Weibo, which means micro blog in Chinese, is a Chinese Twitter-like online networking tool. Hundreds of millions of netizens across China use Weibo as a platform to exchange information and voice opin

ions on social issues in a nation under strict news censorship.

Chinese state media approves of YouTube star Li Ziqi
A woman from southwestern China, whose YouTube video channel celebrating rural life is followed by nearly 7.5 million people, has been hailed by state media for her role in promoting Chinese culture. Li Ziqi, 29, from Pingwu in Sichuan province, started her video blogs on traditional food and crafts three years ago after giving up city life to return to the village where she was raised by her grandparents. Li, who now looks after her grandmother, has a library of 100 videos that have been seen tens of millions of times by audiences across the world.  Supporters argue that she has done more to sell Chinese culture than the Confucius Institute, the government-backed soft power promotional org
This AI bot scans social media to help prevent suicides
Wang Le’s bedroom is dim and silent, the curtains tightly drawn. The only sounds come from mouse clicks and a clattering keyboard. Wang has a social phobia that has made it challenging to live and work like a normal person for nearly a decade. The internet has been his only connection to the outside world.  It even saved his life. Wang’s phobia was so severe that, to feed himself, he had to rely on his relatives to leave food at his front gate. Even ordering takeout by phone was overwhelming.  In the spring, he contemplated suicide but hesitated. Afraid of death, but also afraid of life, he shared his despair on Weibo, a popular Twitter-like social platform in China. “Are you OK?” a stranger
He was caught on camera touching his daughter. Police say it’s OK
Public outrage has followed a police decision not to press charges against a father who was filmed kissing and caressing his young daughter on a train in southeastern China. In a video, which went viral this week, the 30-year-old man is seen fondling a young girl sitting in his lap. The man lifts the child’s shirt, strokes her back and tries to kiss her on the mouth. The girl appears to be trying to push the man away. “The father then put his hands under her pants. The girl then said, ‘father, you are touching my buttocks again, it’s painful.’ She continued to struggle,” a female passenger who filmed the video told the Hangzhou-based newspaper City Express, adding that she had not filmed thi
Bay Area cops are China’s newest internet celebs
The latest social media sensation in China? A police department from a suburb in the San Francisco Bay Area. The San Leandro Police Department has 7,200 likes on Facebook and 4,400 followers on Twitter. But on the Chinese social site Weibo, it has a following of 300,000 – more than three times the city’s population.   The Weibo account, created in 2014 to serve Chinese speakers in the Bay Area, has now become the go-to source for many in China who are curious about American law enforcement. On Weibo, SLPD has been telling its followers about police gear in the US, Californian driving rules and criminal cases involving ethnic Chinese. Most recently, it explained the legal definition of rape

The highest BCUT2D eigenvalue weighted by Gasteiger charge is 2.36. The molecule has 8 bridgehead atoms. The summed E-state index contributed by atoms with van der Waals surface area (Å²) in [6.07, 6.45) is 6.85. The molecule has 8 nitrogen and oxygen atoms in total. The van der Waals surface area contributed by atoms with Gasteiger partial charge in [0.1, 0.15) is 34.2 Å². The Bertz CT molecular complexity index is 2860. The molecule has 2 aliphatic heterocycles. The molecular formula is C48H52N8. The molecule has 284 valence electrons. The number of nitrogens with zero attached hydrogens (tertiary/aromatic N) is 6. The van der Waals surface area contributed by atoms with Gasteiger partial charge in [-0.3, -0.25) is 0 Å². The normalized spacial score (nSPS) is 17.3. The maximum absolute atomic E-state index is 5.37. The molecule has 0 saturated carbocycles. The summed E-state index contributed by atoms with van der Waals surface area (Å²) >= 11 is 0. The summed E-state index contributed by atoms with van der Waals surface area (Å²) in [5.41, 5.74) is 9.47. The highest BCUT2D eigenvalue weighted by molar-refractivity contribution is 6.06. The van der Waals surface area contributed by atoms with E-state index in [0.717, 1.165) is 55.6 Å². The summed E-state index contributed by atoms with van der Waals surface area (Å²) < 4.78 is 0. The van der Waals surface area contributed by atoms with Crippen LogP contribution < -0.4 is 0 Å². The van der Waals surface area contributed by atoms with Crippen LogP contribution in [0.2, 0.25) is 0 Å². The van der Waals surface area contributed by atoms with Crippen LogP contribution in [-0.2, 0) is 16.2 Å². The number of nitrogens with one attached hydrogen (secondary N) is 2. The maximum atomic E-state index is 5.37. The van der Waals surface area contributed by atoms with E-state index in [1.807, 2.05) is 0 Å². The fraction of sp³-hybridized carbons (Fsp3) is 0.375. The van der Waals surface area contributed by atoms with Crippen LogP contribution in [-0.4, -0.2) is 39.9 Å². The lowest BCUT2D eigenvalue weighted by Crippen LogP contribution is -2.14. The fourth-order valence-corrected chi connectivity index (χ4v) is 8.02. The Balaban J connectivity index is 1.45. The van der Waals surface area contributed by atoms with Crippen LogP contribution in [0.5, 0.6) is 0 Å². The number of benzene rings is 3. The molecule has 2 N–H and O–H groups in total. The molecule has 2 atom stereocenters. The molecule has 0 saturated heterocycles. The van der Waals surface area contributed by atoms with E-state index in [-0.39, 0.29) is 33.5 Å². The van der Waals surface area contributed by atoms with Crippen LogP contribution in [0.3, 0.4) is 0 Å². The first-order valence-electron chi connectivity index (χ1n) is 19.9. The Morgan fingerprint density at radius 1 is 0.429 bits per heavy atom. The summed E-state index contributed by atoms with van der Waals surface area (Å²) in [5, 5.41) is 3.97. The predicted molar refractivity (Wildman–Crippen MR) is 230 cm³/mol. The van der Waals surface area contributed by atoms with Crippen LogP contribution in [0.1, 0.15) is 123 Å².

A public suicide, and the onlookers who jeered
Warning: this story contains details that some may find distressing. The suicide of a 19-year-old girl in northwestern China has prompted a collective wave of soul-searching online. Last week, the teenager, identified as Ms Li by police, was discovered sitting on the edge of a building in Qingyang, a city in Gansu province. Rescuers spent hours trying to convince her to return to safety. The same couldn’t be said for some of the onlookers. They shot videos and live-streamed the incident from their mobile phones. In one of the most circulated videos, a woman said the girl was being a coward for not jumping. In some of the social media posts, some onlookers said she should take her own life so
Love blogger banned from Chinese social media for saying ‘comfort women’ had it easy
A controversial relationship blogger in China has been banned from posting on social media after commenting offline that China’s “comfort women” possessed a “gender advantage” over men that boosted their chances of coming out of the Second World War alive. Yang Bingyang, better known as Ayawawa, has been banned from Twitter-like platform Weibo for six months. Weibo, which is China’s largest social network, said in a statement that it had frozen the popular online advice guru’s account after she told participants in one of her offline “emotional training” workshops that Chinese women who were used as sex slaves by the Japanese army during the war exemplified the “natural gender advantage” wom
The epic eye-roll that set the Chinese Internet ablaze
The breaking news at China’s National People’s Congress is normally all about top-level politics and economic targets.  But this time around, it’s a spectacular eye-roll that has set the Chinese internet ablaze.  Dressed in a maroon blazer, Zhang Huijun of the little-known American Multimedia Television USA spent 40 seconds asking long-winded and rambling questions to government official Xiao Yaqing during a press conference. What she said “I am Zhang Huijun, the executive director of AMTV USA. My question is: Improving the state-owned assets-management system and strengthening state-asset supervision by focusing on capital management is something that everyone is concerned about. As the ch